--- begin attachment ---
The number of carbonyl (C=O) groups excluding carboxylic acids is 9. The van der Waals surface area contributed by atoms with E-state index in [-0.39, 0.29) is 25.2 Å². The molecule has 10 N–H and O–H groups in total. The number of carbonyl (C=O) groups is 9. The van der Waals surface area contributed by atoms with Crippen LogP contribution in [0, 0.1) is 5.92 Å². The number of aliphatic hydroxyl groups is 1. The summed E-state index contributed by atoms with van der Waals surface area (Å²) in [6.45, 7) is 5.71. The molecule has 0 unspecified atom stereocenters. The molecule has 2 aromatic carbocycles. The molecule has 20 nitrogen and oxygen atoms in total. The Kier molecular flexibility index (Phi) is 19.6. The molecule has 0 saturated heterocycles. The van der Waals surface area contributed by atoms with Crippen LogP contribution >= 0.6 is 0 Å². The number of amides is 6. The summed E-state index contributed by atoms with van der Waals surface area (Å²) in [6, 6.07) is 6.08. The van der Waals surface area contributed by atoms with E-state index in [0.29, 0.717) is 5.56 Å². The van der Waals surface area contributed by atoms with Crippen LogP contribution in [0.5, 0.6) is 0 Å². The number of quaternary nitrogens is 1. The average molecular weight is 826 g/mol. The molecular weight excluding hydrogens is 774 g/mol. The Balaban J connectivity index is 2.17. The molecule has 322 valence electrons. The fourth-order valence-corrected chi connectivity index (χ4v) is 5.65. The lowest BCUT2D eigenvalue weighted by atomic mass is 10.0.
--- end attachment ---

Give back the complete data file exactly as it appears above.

The number of carbonyl (C=O) groups excluding carboxylic acids is 9. The van der Waals surface area contributed by atoms with E-state index in [-0.39, 0.29) is 25.2 Å². The molecule has 10 N–H and O–H groups in total. The number of carbonyl (C=O) groups is 9. The van der Waals surface area contributed by atoms with Crippen LogP contribution in [0, 0.1) is 5.92 Å². The number of aliphatic hydroxyl groups is 1. The summed E-state index contributed by atoms with van der Waals surface area (Å²) in [6.45, 7) is 5.71. The molecule has 0 unspecified atom stereocenters. The molecule has 2 aromatic carbocycles. The molecule has 20 nitrogen and oxygen atoms in total. The Kier molecular flexibility index (Phi) is 19.6. The molecule has 0 saturated heterocycles. The van der Waals surface area contributed by atoms with Crippen LogP contribution >= 0.6 is 0 Å². The number of amides is 6. The summed E-state index contributed by atoms with van der Waals surface area (Å²) in [6, 6.07) is 6.08. The van der Waals surface area contributed by atoms with E-state index in [0.29, 0.717) is 5.56 Å². The van der Waals surface area contributed by atoms with Crippen LogP contribution in [0.5, 0.6) is 0 Å². The number of quaternary nitrogens is 1. The average molecular weight is 826 g/mol. The molecular weight excluding hydrogens is 774 g/mol. The Balaban J connectivity index is 2.17. The molecule has 322 valence electrons. The fourth-order valence-corrected chi connectivity index (χ4v) is 5.65. The lowest BCUT2D eigenvalue weighted by atomic mass is 10.0.